It has been said, "People don't care how much you know until they know how much you care." The same principle applies when it comes to sharing your faith. Let me ask you, do you care about those who do not yet know Jesus Christ? This burden for lost people will make all of the difference in how effectively you share the gospel. But only God can place this burden on your heart.
All of the teaching on the techniques of evangelism or how to answer difficult questions will be of no effect if you don't care about lost people. I suggest to you that what you may lack in technique and the ability to communicate, a heart of compassion for people can make up for. Better yet, if you have this heart and also improve in your technique and in your ability to communicate, what a powerful combination that would be.
Matthew's gospel tells us that Jesus looked at the multitudes and was moved with compassion for them. This was the heart of Jesus for people. He cared about them. In spite of the busyness of His schedule, He always took time for the individual, like the woman who spent all of her money on doctors, without result, and thought that if she could touch the hem of Jesus' garment, she would be healed. And she was. The Lord stopped what He was doing and commended her for her faith.
Then there was Jairus, with his very ill daughter who later died and was resurrected by our Lord. He went out of His way to go and touch this little girl.
John 3 tells us about Nicodemus, who came to Jesus by night. I am sure that the Lord already had a long and draining day. He experienced weariness like any other man would. Yet He took time for this religious leader who was seeking answers to his spiritual questions. Jesus always cared about people. We should as well.
We need to recognize that people who do not yet know the Lord are not the enemy. The devil is the enemy. Those who don't know Christ yet are held captive by the devil's power (2 Timothy 2:26).
Remember, at some point in your life, you were one of those people. So was I. Then God graciously used someone to speak to you. That person touched your life and you responded to the message of the gospel.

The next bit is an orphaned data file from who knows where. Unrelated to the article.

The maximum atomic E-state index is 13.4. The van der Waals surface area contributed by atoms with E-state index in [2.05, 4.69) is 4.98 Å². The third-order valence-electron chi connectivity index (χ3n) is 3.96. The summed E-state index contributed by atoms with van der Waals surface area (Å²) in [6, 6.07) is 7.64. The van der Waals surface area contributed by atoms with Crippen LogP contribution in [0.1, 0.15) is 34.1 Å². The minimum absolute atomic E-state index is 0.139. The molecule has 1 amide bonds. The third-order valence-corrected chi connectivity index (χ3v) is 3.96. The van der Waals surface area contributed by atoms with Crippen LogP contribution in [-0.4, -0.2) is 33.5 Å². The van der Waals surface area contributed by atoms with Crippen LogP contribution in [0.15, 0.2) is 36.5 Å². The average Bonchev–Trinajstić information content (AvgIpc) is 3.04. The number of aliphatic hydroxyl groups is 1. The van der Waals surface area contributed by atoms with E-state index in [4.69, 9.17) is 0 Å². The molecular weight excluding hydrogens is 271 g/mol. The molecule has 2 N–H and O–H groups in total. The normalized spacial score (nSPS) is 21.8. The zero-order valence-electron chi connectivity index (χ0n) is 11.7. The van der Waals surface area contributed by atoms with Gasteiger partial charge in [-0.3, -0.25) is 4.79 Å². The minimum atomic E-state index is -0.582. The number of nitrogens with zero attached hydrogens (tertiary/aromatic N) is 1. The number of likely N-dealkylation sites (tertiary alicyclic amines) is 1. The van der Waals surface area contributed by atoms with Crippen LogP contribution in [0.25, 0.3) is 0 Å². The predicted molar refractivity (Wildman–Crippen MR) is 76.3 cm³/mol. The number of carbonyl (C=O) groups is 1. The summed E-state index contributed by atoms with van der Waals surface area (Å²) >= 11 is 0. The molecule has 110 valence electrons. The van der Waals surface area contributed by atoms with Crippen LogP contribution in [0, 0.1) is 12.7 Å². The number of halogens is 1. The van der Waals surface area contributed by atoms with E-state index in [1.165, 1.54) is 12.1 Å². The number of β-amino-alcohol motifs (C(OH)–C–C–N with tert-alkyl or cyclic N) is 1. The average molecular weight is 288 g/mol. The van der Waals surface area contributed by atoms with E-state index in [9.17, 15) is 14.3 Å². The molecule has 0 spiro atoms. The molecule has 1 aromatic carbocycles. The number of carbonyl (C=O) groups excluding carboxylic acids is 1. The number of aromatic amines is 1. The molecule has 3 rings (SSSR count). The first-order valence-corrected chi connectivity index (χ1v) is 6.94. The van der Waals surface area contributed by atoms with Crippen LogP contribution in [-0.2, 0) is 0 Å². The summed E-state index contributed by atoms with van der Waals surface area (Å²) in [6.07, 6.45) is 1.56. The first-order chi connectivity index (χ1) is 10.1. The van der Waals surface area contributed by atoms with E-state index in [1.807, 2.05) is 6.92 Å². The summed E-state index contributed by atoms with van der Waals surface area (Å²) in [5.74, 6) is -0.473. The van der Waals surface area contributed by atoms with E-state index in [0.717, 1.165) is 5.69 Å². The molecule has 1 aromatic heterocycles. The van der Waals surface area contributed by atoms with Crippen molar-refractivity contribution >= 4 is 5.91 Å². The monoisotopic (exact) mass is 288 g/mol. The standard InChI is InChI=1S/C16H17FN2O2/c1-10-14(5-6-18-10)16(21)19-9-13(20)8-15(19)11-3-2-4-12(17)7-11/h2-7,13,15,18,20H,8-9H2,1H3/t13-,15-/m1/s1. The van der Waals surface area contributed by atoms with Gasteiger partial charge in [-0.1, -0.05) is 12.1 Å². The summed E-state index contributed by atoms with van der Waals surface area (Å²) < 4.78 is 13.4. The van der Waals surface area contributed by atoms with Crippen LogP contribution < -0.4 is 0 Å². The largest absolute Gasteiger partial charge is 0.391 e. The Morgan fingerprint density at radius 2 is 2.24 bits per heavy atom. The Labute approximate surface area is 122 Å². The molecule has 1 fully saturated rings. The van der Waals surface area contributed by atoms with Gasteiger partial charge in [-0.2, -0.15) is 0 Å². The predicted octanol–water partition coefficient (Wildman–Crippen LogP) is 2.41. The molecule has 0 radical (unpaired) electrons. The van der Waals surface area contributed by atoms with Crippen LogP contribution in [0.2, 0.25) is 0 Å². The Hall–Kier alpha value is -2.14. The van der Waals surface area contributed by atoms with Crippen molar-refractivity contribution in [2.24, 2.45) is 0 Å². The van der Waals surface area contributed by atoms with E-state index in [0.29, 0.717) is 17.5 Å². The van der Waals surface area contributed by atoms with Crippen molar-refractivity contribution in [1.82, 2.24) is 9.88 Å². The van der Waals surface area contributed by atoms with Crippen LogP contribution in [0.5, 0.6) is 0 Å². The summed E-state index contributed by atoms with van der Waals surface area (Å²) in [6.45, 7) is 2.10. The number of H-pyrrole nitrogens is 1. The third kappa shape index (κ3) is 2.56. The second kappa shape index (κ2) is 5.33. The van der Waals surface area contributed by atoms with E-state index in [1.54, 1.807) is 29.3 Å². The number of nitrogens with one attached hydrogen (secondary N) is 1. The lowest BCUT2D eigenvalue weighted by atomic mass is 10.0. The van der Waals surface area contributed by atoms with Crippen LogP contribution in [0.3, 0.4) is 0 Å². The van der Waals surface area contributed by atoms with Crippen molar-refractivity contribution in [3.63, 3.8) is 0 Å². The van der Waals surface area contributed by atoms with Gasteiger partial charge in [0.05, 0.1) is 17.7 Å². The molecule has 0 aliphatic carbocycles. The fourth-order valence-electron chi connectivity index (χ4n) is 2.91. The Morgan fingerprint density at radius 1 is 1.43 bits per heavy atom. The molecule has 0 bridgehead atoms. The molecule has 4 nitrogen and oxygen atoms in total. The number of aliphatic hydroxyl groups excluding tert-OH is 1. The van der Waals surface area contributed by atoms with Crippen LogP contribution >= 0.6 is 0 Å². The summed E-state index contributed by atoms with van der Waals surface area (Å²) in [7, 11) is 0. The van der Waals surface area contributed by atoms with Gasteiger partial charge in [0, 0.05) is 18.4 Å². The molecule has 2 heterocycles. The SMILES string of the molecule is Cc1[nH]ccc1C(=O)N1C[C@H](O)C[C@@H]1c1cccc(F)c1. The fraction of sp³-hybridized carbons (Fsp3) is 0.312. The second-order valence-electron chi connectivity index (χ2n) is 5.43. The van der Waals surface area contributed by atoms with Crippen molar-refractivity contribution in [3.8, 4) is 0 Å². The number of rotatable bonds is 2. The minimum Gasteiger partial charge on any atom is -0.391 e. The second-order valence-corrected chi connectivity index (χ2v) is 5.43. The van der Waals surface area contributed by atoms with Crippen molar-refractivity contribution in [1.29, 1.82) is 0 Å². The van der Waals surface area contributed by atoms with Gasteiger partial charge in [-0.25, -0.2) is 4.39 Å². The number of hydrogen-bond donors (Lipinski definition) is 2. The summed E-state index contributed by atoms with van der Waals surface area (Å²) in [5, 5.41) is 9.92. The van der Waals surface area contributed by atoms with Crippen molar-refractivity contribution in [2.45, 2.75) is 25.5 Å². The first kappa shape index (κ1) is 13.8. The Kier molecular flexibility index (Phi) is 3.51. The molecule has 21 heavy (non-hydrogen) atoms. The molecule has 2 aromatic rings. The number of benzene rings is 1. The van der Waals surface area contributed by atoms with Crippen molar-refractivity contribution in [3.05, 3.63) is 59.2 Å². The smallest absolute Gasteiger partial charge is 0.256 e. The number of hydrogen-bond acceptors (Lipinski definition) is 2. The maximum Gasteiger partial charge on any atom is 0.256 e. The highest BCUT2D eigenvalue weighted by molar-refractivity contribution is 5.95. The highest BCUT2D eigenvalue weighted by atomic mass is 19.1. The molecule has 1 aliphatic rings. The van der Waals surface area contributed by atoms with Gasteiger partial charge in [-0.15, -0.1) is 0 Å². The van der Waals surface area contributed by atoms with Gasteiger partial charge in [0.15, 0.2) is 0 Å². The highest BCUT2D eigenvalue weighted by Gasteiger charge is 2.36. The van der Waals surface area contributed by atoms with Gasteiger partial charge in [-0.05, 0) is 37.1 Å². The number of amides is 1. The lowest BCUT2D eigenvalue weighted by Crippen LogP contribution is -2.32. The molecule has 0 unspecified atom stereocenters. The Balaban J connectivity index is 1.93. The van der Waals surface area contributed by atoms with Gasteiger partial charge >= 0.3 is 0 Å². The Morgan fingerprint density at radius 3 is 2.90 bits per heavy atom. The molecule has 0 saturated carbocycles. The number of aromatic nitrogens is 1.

Are you being one of those people in someone else's life? Are you being an instrument that God can use to touch those who do not yet know Christ?
Souls are of the greatest value to God and they should be to us as well. Jesus compared the multitudes to a crop that needs to be harvested. He said to His disciples, "Lift up your eyes and look at the fields, for they are already white for harvest!" (John 4:35).
Notice that He didn't compare people to blades of grass or sands of the sea or dust in the wind. He compared them to ears of corn or stalks of wheat. It was the idea of a crop that needed to be harvested. If you were a farmer, you would realize that every stalk of corn was valuable. You would take that corn to the market and sell it. You would take it home and feed it to your family or share it with others. None of it was to be wasted.
In the same way, God values every human soul. So much so that He sent His own Son to spill His blood for us. The souls of the multitudes are valuable to God, just as the crops are valuable to the farmer.
Everyone is valuable. Sometimes we will place value on certain people who we think are attractive. We might say, "I wish that person would come to Christ." That is fine. God wants to reach them, but what about an unattractive person? What about that person whose life is messed up? What about that drug addict? Every soul is valuable to God. We need to see people that way. Each one is a soul whom God values and cares about.
If crops are not harvested, they will simply fall to the ground and rot, and birds will come and eat them. God is saying that the crops are valuable. The people are valuable. He wants you to see them that way too.
According to Pastor Greg Laurie, there are people who are going through a crisis, and there are people who are about to go through a crisis. Monday on A NEW BEGINNING, Pastor Greg offers important counsel on how the Lord will bring us through the storms of our lives. Tune in!All Sermons by Greg Laurie